HARTFORD, Conn. (WTNH) — As the 2023 legislative session gets underway, state lawmakers are beginning to talk about more than just the budget.

Hundreds of bills have already been filed, tackling topics such as tax cuts, term limits and terramation — or human composting. Another bill includes using medical vending machines to distribute emergency contraception.

During a speech at the Council for Small Towns this week, Gov. Ned Lamont said he believes the state is in a good position to create the largest middle-class tax cut the state has ever seen.

“I think a middle-class tax cut will be something that is supportable for the long term, and gives people a little bit of confidence that we are doing our best to keep people around and make Connecticut more affordable,” Lamont said.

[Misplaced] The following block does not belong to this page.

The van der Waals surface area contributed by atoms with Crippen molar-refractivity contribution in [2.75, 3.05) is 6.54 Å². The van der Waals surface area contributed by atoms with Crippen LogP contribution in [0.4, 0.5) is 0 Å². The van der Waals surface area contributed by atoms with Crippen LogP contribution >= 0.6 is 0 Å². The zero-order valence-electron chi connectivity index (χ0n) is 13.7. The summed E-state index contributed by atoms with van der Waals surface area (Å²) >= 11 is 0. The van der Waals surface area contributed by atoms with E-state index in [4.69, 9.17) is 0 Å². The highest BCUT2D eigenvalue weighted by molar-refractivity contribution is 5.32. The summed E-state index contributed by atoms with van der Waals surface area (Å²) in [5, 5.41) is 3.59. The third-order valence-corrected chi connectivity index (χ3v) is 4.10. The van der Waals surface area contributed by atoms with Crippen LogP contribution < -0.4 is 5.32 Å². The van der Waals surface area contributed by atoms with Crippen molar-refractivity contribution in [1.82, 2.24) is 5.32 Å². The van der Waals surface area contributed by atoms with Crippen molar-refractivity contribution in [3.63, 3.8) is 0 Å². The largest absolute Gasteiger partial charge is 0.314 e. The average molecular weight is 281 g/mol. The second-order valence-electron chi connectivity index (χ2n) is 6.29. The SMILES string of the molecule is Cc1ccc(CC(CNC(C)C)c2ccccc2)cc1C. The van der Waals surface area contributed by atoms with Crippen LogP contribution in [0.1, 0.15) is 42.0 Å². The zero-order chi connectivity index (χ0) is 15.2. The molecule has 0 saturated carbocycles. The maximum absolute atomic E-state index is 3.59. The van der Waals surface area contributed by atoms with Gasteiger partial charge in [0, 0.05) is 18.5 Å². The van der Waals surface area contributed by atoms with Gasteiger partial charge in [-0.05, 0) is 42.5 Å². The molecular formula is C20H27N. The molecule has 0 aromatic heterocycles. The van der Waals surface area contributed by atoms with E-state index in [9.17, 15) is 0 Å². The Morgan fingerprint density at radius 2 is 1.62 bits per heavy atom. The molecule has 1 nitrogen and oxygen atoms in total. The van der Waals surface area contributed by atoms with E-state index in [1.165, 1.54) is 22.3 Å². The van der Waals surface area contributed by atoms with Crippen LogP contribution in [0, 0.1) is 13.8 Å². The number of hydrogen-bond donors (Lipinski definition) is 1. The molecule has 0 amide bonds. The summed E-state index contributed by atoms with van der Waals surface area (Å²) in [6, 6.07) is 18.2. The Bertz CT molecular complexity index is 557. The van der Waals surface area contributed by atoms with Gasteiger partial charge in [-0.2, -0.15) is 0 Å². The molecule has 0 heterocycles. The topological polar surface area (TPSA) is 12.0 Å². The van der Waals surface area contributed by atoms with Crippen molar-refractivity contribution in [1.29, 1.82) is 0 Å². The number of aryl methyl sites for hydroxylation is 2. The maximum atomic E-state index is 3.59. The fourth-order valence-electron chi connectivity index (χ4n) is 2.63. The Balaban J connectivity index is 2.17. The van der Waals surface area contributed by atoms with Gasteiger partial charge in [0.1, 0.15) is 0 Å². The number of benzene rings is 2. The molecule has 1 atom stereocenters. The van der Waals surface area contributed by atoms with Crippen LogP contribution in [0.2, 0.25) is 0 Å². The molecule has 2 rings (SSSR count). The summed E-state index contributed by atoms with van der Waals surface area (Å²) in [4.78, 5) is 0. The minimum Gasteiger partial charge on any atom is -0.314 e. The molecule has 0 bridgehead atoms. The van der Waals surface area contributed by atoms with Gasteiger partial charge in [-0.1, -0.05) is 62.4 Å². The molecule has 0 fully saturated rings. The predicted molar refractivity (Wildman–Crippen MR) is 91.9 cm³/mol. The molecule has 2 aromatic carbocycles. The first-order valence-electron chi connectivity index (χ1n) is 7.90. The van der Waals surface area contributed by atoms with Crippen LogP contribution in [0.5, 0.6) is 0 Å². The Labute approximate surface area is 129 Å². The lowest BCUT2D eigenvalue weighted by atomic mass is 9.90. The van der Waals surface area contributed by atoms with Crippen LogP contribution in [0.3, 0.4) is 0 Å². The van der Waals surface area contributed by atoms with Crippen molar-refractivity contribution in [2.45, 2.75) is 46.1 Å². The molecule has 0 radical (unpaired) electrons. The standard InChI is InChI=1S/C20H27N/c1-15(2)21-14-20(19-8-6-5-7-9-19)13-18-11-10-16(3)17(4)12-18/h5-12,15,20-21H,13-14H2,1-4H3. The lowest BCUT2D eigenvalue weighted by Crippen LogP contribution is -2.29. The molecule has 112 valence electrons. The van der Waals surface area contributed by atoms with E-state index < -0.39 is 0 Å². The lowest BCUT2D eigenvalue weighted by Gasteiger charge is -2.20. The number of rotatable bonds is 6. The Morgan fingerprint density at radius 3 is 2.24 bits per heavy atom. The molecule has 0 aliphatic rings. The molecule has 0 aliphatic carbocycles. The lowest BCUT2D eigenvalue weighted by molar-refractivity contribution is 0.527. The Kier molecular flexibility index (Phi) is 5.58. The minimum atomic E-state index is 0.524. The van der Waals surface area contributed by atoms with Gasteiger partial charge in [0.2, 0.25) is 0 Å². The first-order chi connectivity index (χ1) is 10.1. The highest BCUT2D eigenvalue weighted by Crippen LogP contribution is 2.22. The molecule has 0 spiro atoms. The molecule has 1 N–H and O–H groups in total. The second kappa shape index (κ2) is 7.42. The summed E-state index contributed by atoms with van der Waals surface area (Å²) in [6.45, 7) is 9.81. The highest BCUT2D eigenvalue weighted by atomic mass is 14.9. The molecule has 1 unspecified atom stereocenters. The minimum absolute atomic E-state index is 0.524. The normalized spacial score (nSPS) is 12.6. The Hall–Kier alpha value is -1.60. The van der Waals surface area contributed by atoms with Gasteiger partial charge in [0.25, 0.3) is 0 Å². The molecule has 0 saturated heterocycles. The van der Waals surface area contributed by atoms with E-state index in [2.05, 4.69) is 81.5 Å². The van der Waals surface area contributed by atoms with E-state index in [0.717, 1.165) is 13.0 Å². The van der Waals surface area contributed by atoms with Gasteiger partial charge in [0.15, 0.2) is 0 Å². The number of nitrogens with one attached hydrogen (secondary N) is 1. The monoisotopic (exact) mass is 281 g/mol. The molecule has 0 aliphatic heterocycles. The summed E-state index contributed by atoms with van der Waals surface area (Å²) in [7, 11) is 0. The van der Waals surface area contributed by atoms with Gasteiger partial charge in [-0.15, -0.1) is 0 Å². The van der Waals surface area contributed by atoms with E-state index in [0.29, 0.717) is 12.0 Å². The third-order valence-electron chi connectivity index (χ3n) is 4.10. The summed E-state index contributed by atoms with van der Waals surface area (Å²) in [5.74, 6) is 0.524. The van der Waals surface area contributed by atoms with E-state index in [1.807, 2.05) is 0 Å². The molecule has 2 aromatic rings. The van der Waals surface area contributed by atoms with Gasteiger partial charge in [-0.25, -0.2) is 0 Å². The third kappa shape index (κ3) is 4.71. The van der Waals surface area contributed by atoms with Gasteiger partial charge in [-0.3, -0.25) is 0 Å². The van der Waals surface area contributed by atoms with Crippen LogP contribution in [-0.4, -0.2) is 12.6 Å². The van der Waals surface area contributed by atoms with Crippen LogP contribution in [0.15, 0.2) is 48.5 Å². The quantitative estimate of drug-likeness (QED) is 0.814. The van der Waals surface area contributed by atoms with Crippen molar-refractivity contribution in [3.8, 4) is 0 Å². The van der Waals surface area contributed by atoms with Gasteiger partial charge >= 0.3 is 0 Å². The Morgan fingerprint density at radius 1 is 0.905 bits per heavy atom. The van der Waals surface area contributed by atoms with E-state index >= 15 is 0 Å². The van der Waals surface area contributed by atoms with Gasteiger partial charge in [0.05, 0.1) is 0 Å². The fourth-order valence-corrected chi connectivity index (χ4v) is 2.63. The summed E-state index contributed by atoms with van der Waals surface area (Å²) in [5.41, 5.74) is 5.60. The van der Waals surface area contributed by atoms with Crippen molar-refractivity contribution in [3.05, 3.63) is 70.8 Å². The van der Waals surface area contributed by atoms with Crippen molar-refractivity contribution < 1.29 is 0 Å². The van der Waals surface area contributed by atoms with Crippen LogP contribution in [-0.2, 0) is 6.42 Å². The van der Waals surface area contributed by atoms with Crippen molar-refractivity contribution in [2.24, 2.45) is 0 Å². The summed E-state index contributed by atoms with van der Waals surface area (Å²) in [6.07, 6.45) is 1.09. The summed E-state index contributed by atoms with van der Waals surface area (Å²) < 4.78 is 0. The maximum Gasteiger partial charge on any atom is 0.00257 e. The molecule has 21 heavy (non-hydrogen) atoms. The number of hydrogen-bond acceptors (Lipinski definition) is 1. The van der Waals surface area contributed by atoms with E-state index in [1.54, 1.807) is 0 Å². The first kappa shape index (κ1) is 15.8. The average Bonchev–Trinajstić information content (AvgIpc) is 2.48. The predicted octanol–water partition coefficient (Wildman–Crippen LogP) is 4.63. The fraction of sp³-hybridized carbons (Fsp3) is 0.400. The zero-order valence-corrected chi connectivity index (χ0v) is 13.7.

The governor said he is also focused on creating more housing. Expanding local grant lists, he said, will increase revenues for municipalities.

The issue of affordable housing also came up during a press conference for the New Deal Democrats. Sen. Bob Duff, the majority leader of the state senate and a member of the New Deal coalition, said priorities include updating local zoning rules to allow for more housing.

“We’ve got to make an intentional decision as well to build housing in every community in this state,” he said. “We have 169 towns. Every single community has to be involved in affordable housing.”

He cites transforming old tenement projects into new housing to create “choice neighborhoods.”

Yet again, bills for term limits on the governor’s office have been proposed. Under the Republican-led proposal, the state constitution would be amended to cap a governor’s time in office to two consecutive terms of service.